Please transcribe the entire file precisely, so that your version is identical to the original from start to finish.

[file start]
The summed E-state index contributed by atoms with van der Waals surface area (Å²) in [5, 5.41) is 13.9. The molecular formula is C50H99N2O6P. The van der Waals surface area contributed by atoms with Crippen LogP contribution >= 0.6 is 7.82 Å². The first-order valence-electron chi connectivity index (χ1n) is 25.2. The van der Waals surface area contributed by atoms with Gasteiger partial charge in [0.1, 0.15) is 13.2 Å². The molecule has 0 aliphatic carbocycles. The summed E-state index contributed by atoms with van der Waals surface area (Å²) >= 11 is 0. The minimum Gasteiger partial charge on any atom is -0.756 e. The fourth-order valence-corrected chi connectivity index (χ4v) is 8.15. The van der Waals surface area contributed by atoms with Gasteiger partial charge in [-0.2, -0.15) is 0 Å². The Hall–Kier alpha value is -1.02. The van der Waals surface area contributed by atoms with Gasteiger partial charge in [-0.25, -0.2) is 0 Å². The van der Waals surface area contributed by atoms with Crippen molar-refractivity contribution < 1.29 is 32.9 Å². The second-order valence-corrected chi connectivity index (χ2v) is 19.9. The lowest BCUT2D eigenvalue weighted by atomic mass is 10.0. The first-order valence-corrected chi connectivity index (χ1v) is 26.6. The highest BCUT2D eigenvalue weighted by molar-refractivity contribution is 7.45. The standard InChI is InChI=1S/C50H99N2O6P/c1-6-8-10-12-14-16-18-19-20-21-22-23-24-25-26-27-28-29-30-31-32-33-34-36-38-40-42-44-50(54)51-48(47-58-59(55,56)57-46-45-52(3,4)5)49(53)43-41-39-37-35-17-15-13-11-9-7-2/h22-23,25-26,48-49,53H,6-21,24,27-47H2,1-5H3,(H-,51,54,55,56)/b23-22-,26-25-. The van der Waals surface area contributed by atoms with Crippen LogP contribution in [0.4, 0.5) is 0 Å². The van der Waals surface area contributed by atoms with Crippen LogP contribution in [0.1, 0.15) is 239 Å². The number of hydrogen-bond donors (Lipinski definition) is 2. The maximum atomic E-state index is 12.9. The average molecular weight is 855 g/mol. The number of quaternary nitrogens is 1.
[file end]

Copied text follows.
The summed E-state index contributed by atoms with van der Waals surface area (Å²) in [5, 5.41) is 13.9. The molecular formula is C50H99N2O6P. The van der Waals surface area contributed by atoms with Crippen LogP contribution >= 0.6 is 7.82 Å². The first-order valence-electron chi connectivity index (χ1n) is 25.2. The van der Waals surface area contributed by atoms with Gasteiger partial charge in [0.1, 0.15) is 13.2 Å². The molecule has 0 aliphatic carbocycles. The summed E-state index contributed by atoms with van der Waals surface area (Å²) >= 11 is 0. The minimum Gasteiger partial charge on any atom is -0.756 e. The fourth-order valence-corrected chi connectivity index (χ4v) is 8.15. The van der Waals surface area contributed by atoms with Gasteiger partial charge in [-0.2, -0.15) is 0 Å². The Hall–Kier alpha value is -1.02. The van der Waals surface area contributed by atoms with Gasteiger partial charge in [-0.25, -0.2) is 0 Å². The van der Waals surface area contributed by atoms with Crippen molar-refractivity contribution < 1.29 is 32.9 Å². The second-order valence-corrected chi connectivity index (χ2v) is 19.9. The lowest BCUT2D eigenvalue weighted by atomic mass is 10.0. The first-order valence-corrected chi connectivity index (χ1v) is 26.6. The highest BCUT2D eigenvalue weighted by molar-refractivity contribution is 7.45. The standard InChI is InChI=1S/C50H99N2O6P/c1-6-8-10-12-14-16-18-19-20-21-22-23-24-25-26-27-28-29-30-31-32-33-34-36-38-40-42-44-50(54)51-48(47-58-59(55,56)57-46-45-52(3,4)5)49(53)43-41-39-37-35-17-15-13-11-9-7-2/h22-23,25-26,48-49,53H,6-21,24,27-47H2,1-5H3,(H-,51,54,55,56)/b23-22-,26-25-. The van der Waals surface area contributed by atoms with Crippen LogP contribution in [0.4, 0.5) is 0 Å². The van der Waals surface area contributed by atoms with Crippen LogP contribution in [0.1, 0.15) is 239 Å². The number of hydrogen-bond donors (Lipinski definition) is 2. The maximum atomic E-state index is 12.9. The average molecular weight is 855 g/mol. The number of quaternary nitrogens is 1.